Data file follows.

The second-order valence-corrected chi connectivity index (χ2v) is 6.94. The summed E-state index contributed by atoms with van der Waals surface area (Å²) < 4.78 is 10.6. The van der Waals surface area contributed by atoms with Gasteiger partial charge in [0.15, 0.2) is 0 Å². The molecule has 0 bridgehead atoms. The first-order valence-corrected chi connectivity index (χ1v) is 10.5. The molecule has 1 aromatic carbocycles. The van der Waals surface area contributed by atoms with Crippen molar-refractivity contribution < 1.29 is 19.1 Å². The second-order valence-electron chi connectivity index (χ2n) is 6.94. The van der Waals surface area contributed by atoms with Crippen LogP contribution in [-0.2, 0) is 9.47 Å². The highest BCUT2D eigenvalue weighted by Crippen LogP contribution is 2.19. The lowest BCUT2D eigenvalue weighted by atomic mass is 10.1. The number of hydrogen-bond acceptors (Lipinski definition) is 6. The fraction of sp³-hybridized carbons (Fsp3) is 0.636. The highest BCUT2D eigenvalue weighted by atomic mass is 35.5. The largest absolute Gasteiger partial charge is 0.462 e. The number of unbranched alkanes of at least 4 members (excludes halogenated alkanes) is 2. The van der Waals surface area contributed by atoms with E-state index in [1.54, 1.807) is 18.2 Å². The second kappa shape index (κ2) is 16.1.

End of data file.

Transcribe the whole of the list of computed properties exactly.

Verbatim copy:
The second-order valence-corrected chi connectivity index (χ2v) is 6.94. The summed E-state index contributed by atoms with van der Waals surface area (Å²) < 4.78 is 10.6. The van der Waals surface area contributed by atoms with Gasteiger partial charge in [0.15, 0.2) is 0 Å². The molecule has 0 bridgehead atoms. The first-order valence-corrected chi connectivity index (χ1v) is 10.5. The molecule has 1 aromatic carbocycles. The van der Waals surface area contributed by atoms with Crippen molar-refractivity contribution < 1.29 is 19.1 Å². The second-order valence-electron chi connectivity index (χ2n) is 6.94. The van der Waals surface area contributed by atoms with Crippen LogP contribution in [-0.2, 0) is 9.47 Å². The highest BCUT2D eigenvalue weighted by Crippen LogP contribution is 2.19. The lowest BCUT2D eigenvalue weighted by atomic mass is 10.1. The number of hydrogen-bond acceptors (Lipinski definition) is 6. The fraction of sp³-hybridized carbons (Fsp3) is 0.636. The highest BCUT2D eigenvalue weighted by atomic mass is 35.5. The largest absolute Gasteiger partial charge is 0.462 e. The number of unbranched alkanes of at least 4 members (excludes halogenated alkanes) is 2. The van der Waals surface area contributed by atoms with E-state index in [1.54, 1.807) is 18.2 Å². The second kappa shape index (κ2) is 16.1.